Breaking News: Most People Still Watch Linear Television Most of the Time

If you’re reading this, you’re probably not normal. And neither am I.

You and I probably have a bit of an unhealthy interest in all things media – radio in particular.

You probably don’t watch an enormous amount of television – less than the 3 hours and 52 minutes a day that was the average viewing time in 2013.

You might not even own a TV – watching iPlayer or Netflix on your tablet or laptop.

But you are not normal.

Sorry. But it’s true.

I do get slightly fed up when I repeatedly hear that “people don’t watch television any more” or similar claims. There does seem to be a prevailing view amongst some – in the technology industry in particular – that people are effectively watching all their TV viewing on demand. That might be via their PVR, or it might be via iPlayer/Netflix/Amazon.

Most recently I heard the claim in discussion about the “Dapper Laughs” furore. Surely being on television makes no difference in this YouTube/Vine world? Who watches live TV any more?

Well, er, TV really does matter.

Most people in the UK watch television (94.4% of the population in the most recent week on the BARB website).

Most of the time they spend watching TV it is live (89% of all viewing in 2013 according to BARB, as reported by Ofcom).

It might seem incredible. But it’s true. You and I might pick and choose all our viewing in advance, and largely watch it back on-demand, with perhaps exceptions for news, sports or big reality shows (the latter being less an issue for me).

But let me reiterate: we’re not normal.

Even though PVR ownership, and access to services like the iPlayer have grown enormously, viewers have not shifted as fast as people sometimes think they have.

And that’s really important when we make broad brush-stroke comments about the importance of TV.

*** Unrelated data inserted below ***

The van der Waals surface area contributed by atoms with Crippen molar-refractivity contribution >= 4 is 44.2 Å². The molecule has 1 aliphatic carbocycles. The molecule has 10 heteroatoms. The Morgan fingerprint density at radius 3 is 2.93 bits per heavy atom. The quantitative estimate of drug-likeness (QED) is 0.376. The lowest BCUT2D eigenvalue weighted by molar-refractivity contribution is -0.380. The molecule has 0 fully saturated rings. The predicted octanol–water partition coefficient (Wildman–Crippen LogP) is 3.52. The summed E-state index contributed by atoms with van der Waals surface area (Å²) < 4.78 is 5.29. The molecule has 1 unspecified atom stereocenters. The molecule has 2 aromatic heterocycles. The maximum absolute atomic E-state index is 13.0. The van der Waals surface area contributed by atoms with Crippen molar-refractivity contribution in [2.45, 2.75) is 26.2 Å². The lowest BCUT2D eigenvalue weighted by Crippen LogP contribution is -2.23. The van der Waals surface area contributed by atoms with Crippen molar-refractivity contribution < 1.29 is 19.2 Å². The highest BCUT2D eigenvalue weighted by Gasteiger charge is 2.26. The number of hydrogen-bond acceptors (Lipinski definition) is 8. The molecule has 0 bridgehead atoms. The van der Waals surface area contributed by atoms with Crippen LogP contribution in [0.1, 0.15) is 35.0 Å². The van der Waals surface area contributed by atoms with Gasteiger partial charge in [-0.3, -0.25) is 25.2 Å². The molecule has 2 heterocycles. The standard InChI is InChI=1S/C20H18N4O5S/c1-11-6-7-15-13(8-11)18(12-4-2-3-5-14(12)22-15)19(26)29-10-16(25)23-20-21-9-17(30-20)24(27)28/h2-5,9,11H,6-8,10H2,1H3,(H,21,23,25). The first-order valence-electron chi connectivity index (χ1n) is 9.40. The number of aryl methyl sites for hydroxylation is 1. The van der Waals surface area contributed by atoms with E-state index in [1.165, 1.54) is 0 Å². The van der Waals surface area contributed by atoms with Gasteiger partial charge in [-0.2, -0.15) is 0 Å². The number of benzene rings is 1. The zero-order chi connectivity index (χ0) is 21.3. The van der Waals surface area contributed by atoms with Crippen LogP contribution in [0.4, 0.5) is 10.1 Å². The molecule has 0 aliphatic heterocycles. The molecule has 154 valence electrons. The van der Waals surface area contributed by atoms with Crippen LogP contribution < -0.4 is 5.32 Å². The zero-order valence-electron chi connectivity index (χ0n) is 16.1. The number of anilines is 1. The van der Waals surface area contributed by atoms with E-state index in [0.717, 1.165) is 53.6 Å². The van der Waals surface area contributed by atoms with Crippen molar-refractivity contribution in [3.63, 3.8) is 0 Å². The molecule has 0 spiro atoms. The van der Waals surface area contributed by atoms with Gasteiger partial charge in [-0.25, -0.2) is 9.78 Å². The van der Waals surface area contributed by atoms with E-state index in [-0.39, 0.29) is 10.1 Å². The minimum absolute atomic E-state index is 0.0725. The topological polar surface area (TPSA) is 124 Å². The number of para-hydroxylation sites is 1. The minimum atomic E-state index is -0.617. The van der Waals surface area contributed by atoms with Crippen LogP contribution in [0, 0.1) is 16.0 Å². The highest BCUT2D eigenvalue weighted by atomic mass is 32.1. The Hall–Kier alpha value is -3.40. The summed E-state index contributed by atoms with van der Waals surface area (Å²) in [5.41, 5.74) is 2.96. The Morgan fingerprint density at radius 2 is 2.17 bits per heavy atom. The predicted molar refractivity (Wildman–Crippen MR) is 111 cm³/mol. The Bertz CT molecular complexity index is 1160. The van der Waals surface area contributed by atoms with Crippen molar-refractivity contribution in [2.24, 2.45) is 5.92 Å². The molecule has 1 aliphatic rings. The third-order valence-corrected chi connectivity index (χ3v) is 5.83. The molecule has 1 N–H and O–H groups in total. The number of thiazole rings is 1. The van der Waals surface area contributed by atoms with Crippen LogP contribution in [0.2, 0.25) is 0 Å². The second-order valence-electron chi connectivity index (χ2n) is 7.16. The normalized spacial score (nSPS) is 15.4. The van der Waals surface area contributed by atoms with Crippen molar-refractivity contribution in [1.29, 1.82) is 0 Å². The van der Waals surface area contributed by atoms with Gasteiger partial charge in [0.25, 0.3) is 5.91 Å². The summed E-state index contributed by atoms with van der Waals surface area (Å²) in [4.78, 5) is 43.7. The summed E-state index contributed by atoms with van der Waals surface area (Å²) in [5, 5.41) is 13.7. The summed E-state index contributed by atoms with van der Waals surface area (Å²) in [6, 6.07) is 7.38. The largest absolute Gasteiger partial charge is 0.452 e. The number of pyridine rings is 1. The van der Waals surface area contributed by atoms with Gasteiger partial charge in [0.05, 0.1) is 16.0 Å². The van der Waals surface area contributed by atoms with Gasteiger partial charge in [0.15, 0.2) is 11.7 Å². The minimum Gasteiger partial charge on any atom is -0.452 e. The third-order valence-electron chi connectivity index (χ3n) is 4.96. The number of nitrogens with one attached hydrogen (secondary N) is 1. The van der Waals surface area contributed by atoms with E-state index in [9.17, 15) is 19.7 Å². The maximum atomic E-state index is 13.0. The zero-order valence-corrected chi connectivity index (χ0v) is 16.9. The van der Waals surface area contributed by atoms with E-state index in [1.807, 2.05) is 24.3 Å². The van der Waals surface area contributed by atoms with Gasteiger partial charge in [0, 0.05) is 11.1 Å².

Here are some charts from the annual Ofcom Communications Market Report 2014:


This shows that of the average 232 minutes a day UK individuals spent watching television in 2013, 206 minutes (89%) were live.

Even if you break that down and look at viewing by age, you can see that even in the demo that does the most time-shifted viewing (25-34s), 83% of viewing is still live:


OK. Not every home has a PVR (or DVR as Ofcom calls it). So what about if we limit our analysis to homes that are more capable of watching time-shifted viewing (which kind of ignores iPlayer and 4OD apps), the story is broadly the same – 83% of viewing is live:


And the trends show that this isn’t actually changing all that fast. There will be changes in the future. You’d expect that if the BBC Trust allows BBC 3 to go online only, that’ll make a difference. And increased availability of PVR-functionality or access to IP delivered on-demand streaming, will also make a difference. But it’s not as fast as you’d think.

Viewing Habits

On the train home this evening, I noticed an outdoor advertisement for Sky Atlantic’s big new series, True Detective. So I posted this on Twitter:

Now I was a being a tad disingenuous as I do know (or at least think I know) the answer to my question. But a few people engaged in conversation, so I thought it might be worth elaborating a little and discussing things more broadly.

In some respects there is the simple answer in that expecting people to remember a date and time is pointless in today’s 24/7 world. I can go home and Google it. Sky emails me weekly and has told me about it. If I go into the On Demand section on my Sky box, it’s already there waiting for me to preview it.

Then after it has aired, the show will get lots of repeat opportunities across the week. And it’ll stay available on demand for box-set style catch-up opportunities.